Small and Medium-sized Businesses Increasingly Targeted by Hackers

Small and Medium-sized Businesses Increasingly Targeted by Hackers

Small and medium-sized businesses (SMBs) are increasingly being targeted by cybercriminals and hackers, because they are seen as easy targets with an relatively risk-free payday. For many SMBs, they do not realize that the data they possess has a great deal of value, and we’re not simply talking about credit card information here, but the whole range of data they maintain. They are also seen as an easy target because SMBs do not understand the risks they are facing, nor realize how relatively simple it is to access the kind of IT protection that is available and is also within their budgets.

For many SMB owners and managers, the idea that they can afford enterprise-class security and protection from Next Generation and emerging data threats is a surprise. The sad truth is, for many they immediately switch off, and regard cybersecurity as something they should do something about, but just what is problematic, and in any event they mistakenly believe it is beyond them.

Hackers are now tapping in to this mistaken pool of ignorance, and their nefarious work is being made easier because of it. The reality is that if a hacker can get past your defenses, they are very unlikely to be caught, and even if they are identified, they are usually overseas or the evidence against them is not strong enough to warrant an arrest or charges.

The Ponemon Institute tracks issues surrounding digital security and data privacy, and they have calculated that it costs on average, USD $194 for every hacked customer record maintained by U.S. businesses. The shocking statistic is that this is just the cost to recover from the attack, it does not include the ‘soft’ or indirect costs associated with being hacked, such as loss of reputation, fines from regulators, e.g. HIPAA fines, the risk of litigation and compensation, and not to mention the loss of business stemming from a lack of trust. Even worse, a high percentage of businesses never recover after an attack, and many fall
into bankruptcy.

So, just what can you do to secure your business from cyberattack?

Protect Every Device

We live in a Mobile world where there are multiple devices used to transact business, and not simply our desktop computers hooked up to a company network. Protect everything – mobile phones, laptops, tablets, guest wifi – anything that touches your business directly or indirectly. Always look to install anti-malware software, and there is some good, free solutions available from McAfee, Malware bytes, Trend Micro and Symantec.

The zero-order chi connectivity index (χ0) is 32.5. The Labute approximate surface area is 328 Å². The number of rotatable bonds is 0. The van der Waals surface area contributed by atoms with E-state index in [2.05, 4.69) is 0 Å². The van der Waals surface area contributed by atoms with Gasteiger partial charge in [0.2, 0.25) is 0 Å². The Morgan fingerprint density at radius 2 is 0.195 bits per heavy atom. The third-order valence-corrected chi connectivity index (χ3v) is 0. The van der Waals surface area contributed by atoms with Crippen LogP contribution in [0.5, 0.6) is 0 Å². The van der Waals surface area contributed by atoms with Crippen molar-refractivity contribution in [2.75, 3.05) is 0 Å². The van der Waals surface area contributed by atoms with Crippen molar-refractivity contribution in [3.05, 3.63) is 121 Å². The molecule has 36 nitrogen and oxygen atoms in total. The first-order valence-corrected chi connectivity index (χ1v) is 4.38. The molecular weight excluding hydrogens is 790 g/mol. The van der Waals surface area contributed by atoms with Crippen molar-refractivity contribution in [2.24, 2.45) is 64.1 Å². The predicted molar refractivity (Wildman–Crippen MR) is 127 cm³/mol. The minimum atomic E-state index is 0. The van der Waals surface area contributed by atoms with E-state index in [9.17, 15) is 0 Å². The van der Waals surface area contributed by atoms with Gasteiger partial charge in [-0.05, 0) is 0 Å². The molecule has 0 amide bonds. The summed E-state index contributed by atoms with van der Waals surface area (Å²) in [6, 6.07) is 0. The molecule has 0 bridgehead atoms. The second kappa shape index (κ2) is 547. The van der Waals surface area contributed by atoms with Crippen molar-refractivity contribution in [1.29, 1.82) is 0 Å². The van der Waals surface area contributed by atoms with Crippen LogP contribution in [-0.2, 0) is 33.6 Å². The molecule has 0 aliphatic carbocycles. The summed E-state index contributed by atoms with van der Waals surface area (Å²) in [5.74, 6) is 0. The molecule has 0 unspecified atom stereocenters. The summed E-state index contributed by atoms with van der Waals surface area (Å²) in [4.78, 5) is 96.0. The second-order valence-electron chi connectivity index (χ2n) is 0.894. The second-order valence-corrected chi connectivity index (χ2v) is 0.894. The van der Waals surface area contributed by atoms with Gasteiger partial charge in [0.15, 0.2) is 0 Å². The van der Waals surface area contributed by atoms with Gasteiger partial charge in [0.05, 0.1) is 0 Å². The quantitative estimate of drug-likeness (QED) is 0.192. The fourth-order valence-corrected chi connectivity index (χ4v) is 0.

Run Unified Malware Protection

The anti-malware listed above is not strong enough to protect your business IT infrastructure, and you will need something far more robust and effective. Solutions from vendors such as Sophos, provide Unified Threat Devices (UTMs) and Next Generation Firewalls, which provide network security and active defense, but also alert you when you need to patch and update software and hardware used on the network. This is essential, as over 90% of successful attacks gain entry to your sensitive systems because of a failure to keep everything up-to-date.

Educate and Train Your Staff

This is like teaching your children to floss: the principal is the same, to foster good habits, in this instance cyber security habits. Don’t write passwords down, don’t use easy passwords, or the same ones over and over. Watch out for suspicious emails, and don’t click on links in them if you are not sure as this can download malicious code. Learn how to spot a phishing email, and make sure everyone is kept up-to-date and reminded of the risks.

Conduct a Security Audit & Assessment

This is a fairly straight forward exercise for most companies, and for a very small cost (even free in some instances) you can arrange for a penetration test which will actually test your network defenses, and help establish exposure and weaknesses. Even if there is nothing you can do to close the holes, at least you know they are there and can take steps to ensure such loopholes do not lead into sensitive areas or to your valuable data.

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